If you’ve ever felt like you were born too late just want to get swept away in a book about a different time, these historical books might be just the ticket for you.
- Strings Attached by Judy Blundell: New York City in 1950 isn’t everything Kit Corrigan hoped for. Instead of finding success as an actress she is caught in a web of lies and danger when she accepts one small favor from the wrong person. This novel is a stunner with mystery and an atmospheric setting that brings 1950s New York to life. If noir films or hardboiled detectives are your passion you’ll also want to check out Blundell’s National Book Award winning debut What I Saw and How I Lied.
- The Wicked and the Just by J. Anderson Coats: 1293. Cecily’s father ruins her life abruptly and irrevocably when he moves them to Caernarvon in occupied Wales. Gwenhwyfar is equally unhappy as servant to the brat. As tensions rise both Cecily and Gwenhwyfar will be caught up in the disastrous moment when the tension finally has to break and there will be justice for those who deserve it. The novel expertly brings medieval Wales to life from the period setting to the historically accurate name-calling.
- Revolution by Jennifer Donnelly: When Andi’s school research leads her to a diary from the French Revolution she discovers the story of Alexandrine Paradis, a girl whose life was changed forever by a chance encounter with a doomed prince. These dual narratives tell the story of France’s bloody past as well as a story of redemption and hope. Donnelly’s writing is stellar in this powerhouse that covers everything from music theory to the political motivations at play during the French Revolution.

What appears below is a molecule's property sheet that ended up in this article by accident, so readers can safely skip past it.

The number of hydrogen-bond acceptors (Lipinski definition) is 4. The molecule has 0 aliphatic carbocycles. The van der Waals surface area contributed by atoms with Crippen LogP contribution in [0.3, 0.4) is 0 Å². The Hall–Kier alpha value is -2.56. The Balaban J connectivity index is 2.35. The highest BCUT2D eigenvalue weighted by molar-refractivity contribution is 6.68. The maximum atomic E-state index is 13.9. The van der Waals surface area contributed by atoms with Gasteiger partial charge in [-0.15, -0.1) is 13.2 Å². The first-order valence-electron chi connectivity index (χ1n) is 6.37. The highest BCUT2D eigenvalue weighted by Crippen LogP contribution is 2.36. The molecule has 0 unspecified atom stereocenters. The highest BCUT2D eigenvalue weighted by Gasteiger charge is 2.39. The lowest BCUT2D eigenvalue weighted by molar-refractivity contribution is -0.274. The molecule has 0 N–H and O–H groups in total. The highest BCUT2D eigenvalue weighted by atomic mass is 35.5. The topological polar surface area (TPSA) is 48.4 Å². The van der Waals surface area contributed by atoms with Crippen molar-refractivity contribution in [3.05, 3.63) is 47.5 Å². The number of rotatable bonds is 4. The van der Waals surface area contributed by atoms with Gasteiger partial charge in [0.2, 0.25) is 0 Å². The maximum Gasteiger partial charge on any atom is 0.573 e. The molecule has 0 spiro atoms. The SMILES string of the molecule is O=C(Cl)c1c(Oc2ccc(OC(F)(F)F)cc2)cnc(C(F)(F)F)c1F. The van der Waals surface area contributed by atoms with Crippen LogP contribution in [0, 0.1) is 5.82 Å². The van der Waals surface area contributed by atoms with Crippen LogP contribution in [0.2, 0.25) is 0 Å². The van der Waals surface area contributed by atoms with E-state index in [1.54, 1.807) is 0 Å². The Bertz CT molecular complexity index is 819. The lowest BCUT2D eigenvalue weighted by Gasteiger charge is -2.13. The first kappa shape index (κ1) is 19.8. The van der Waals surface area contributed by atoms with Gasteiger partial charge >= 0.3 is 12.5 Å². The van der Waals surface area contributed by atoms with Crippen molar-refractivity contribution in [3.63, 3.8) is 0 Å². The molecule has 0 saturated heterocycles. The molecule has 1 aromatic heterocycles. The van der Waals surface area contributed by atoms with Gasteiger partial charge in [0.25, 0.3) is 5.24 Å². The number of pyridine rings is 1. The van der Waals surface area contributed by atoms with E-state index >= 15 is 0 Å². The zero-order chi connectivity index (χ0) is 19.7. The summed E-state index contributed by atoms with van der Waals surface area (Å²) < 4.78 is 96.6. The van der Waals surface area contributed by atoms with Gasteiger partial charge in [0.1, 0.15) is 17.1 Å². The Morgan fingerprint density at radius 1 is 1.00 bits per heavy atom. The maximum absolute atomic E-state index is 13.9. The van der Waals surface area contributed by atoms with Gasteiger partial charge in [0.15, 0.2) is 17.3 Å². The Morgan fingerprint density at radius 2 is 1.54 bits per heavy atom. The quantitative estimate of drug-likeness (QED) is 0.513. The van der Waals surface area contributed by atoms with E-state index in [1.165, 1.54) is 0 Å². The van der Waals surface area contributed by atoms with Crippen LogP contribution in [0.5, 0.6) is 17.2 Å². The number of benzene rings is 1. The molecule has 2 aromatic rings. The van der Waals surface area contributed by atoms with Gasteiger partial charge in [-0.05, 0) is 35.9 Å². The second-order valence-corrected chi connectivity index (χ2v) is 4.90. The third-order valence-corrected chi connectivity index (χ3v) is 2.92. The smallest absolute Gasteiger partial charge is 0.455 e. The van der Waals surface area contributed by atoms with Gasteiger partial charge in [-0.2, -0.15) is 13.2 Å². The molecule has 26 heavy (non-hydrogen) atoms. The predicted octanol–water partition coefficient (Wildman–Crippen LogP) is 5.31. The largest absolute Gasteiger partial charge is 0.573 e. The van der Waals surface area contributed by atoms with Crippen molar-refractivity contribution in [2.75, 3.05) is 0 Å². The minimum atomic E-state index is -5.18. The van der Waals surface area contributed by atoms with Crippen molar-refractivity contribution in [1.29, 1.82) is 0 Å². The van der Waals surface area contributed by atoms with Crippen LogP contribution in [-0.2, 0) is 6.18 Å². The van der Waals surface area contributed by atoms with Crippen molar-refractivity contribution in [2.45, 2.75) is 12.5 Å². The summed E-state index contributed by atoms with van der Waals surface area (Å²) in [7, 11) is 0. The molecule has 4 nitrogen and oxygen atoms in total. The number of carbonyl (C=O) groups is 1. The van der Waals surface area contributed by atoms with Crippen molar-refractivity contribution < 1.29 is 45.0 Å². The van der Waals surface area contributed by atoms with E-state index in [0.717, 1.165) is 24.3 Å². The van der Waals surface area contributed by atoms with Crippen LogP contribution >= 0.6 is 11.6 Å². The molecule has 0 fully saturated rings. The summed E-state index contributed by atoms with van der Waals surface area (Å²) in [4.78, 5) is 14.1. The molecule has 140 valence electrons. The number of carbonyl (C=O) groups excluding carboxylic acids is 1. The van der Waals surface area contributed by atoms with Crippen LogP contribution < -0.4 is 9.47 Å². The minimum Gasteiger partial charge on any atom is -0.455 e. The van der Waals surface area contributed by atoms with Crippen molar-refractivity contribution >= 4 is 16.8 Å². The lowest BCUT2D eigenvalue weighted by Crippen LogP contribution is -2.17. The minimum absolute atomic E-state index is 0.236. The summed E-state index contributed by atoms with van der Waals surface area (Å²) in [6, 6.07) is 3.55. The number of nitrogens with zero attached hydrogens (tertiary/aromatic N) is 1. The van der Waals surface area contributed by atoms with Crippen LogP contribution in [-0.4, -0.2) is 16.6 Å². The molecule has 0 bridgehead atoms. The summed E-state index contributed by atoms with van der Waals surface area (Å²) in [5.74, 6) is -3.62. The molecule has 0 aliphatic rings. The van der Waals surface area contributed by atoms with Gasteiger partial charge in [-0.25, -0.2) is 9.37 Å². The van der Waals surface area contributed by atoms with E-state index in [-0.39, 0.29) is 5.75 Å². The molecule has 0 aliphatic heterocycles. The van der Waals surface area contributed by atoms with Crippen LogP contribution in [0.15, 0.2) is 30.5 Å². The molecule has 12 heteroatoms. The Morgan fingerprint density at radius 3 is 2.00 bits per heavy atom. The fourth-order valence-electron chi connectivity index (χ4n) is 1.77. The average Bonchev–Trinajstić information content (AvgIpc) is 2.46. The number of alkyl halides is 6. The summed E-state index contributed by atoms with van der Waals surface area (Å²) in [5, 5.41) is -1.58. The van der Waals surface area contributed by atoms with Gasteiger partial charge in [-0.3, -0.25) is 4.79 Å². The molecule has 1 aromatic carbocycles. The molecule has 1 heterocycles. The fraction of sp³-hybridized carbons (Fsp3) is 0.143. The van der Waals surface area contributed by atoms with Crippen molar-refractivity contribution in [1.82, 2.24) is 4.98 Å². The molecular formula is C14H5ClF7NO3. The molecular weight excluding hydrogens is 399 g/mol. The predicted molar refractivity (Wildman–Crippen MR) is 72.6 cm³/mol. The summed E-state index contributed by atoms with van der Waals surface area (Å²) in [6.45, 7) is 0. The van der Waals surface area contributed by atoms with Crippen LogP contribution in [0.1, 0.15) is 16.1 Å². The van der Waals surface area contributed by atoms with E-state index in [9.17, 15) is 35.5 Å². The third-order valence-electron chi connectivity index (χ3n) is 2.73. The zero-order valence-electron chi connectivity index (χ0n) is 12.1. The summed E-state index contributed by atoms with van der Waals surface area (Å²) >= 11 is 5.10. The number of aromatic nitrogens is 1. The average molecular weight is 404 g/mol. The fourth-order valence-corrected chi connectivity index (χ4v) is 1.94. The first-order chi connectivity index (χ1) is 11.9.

- Vixen by Jillian Larkin: It’s 1923. Prohibition has driven drinking underground, women are cutting their hair and raising their hemlines, life is a party and everyone is ready to have some fun. For three young women in Chicago the world is full of possibilities if they’re ready to take a chance. This start to The Flappers trilogy has all of the drama and scandal you would expect from a book about the Roaring Twenties. If you want even more Jazz Age drama Anna Godbersen’s Bright Young Things starts another flapper trilogy that’s the bee’s knees.
- Tamar by Mal Peet: In this novel of espionage, passion and betrayal Tamar tries to make sense of her grandfather’s death. And the secrets he left behind. Concurrently, the book tells her grandfather’s story as a part of the resistance movement in Nazi-occupied Holland in 1944. This evocative narrative is a definite page-turner filled with intrigue and twists.
- The Bride’s Farewell by Meg Rosoff: Living in England in1850, Pell Ridley refuses to reconcile herself to the stifling life of a married woman. When Pell rides off on the morning of her wedding day, her one choice irrevocably alters both her own life and the lives of her family forever. Simultaneously bleak and hopeful, this book captures the upheaval caused by the Industrial Revolution as expertly as any Dickens novel.
- Song of the Sparrow by Lisa Ann Sandell: A free verse retelling of “The Lady of Shalott” complete with a feminist interpretation of Elaine of Ascolat’s role in Arthurian Legend. The only problem with this book is that no other version of the story of King Arthur will compare after you read this one.
- The Invention of Hugo Cabret by Brian Selznick: The inspiration for the most nominated film at this year’s Academy Awards, this charming book tells the story of early film as well as the story of a boy trying to find his way in Paris in 1931. Filled with a compelling story and Selznick’s beautiful illustrations this is a must read for movie lovers everywhere.
- Between Shades of Gray by Ruta Sepetys: In 1941 Lina and her family are deported from their Lithuanian home as part of Stalin’s cleansing of the Baltic region. As she makes the long journey with thousands like her, Lina struggles to survive. If she can hold onto who she is and her art, maybe she can make it through.
- I Rode a Horse of Milk White Jade by Diane Lee Wilson: What if the story of Mulanwas about a Hun girl instead of a Chinese daughter? Labeled with bad luck when a horse crushes her foot as a child, Oyuna knows her future is tied to horses even if no one else believes it. When she follows a beautiful white horse into Kublai Khan’s army Oyuna might finally have a chance to change her luck.